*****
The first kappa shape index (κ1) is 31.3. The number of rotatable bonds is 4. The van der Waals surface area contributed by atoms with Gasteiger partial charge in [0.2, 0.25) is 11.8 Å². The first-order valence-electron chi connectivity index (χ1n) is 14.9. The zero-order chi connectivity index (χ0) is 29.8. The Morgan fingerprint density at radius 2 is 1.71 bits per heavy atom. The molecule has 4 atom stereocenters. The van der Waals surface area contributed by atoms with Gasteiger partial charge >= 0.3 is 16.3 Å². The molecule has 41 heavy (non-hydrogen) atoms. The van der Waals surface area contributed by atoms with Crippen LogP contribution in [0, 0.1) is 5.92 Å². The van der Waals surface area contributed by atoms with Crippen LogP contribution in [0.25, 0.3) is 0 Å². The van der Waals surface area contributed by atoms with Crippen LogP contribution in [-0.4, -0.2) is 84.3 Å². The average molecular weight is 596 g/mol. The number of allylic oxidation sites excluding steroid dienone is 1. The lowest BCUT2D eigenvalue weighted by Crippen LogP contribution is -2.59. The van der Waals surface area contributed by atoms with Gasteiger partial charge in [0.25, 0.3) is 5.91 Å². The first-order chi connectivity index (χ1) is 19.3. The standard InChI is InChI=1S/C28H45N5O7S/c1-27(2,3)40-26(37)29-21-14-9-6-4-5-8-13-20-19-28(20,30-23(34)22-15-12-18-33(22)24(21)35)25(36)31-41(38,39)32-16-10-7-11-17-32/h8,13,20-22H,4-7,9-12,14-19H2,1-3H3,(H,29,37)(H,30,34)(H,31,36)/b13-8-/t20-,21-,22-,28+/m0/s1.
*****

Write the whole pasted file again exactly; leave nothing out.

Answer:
The first kappa shape index (κ1) is 31.3. The number of rotatable bonds is 4. The van der Waals surface area contributed by atoms with Gasteiger partial charge in [0.2, 0.25) is 11.8 Å². The first-order valence-electron chi connectivity index (χ1n) is 14.9. The zero-order chi connectivity index (χ0) is 29.8. The Morgan fingerprint density at radius 2 is 1.71 bits per heavy atom. The molecule has 4 atom stereocenters. The van der Waals surface area contributed by atoms with Gasteiger partial charge >= 0.3 is 16.3 Å². The molecule has 41 heavy (non-hydrogen) atoms. The van der Waals surface area contributed by atoms with Crippen LogP contribution in [0, 0.1) is 5.92 Å². The van der Waals surface area contributed by atoms with Crippen LogP contribution in [0.25, 0.3) is 0 Å². The van der Waals surface area contributed by atoms with Crippen LogP contribution in [-0.4, -0.2) is 84.3 Å². The average molecular weight is 596 g/mol. The number of allylic oxidation sites excluding steroid dienone is 1. The lowest BCUT2D eigenvalue weighted by Crippen LogP contribution is -2.59. The van der Waals surface area contributed by atoms with Gasteiger partial charge in [0.25, 0.3) is 5.91 Å². The first-order chi connectivity index (χ1) is 19.3. The standard InChI is InChI=1S/C28H45N5O7S/c1-27(2,3)40-26(37)29-21-14-9-6-4-5-8-13-20-19-28(20,30-23(34)22-15-12-18-33(22)24(21)35)25(36)31-41(38,39)32-16-10-7-11-17-32/h8,13,20-22H,4-7,9-12,14-19H2,1-3H3,(H,29,37)(H,30,34)(H,31,36)/b13-8-/t20-,21-,22-,28+/m0/s1.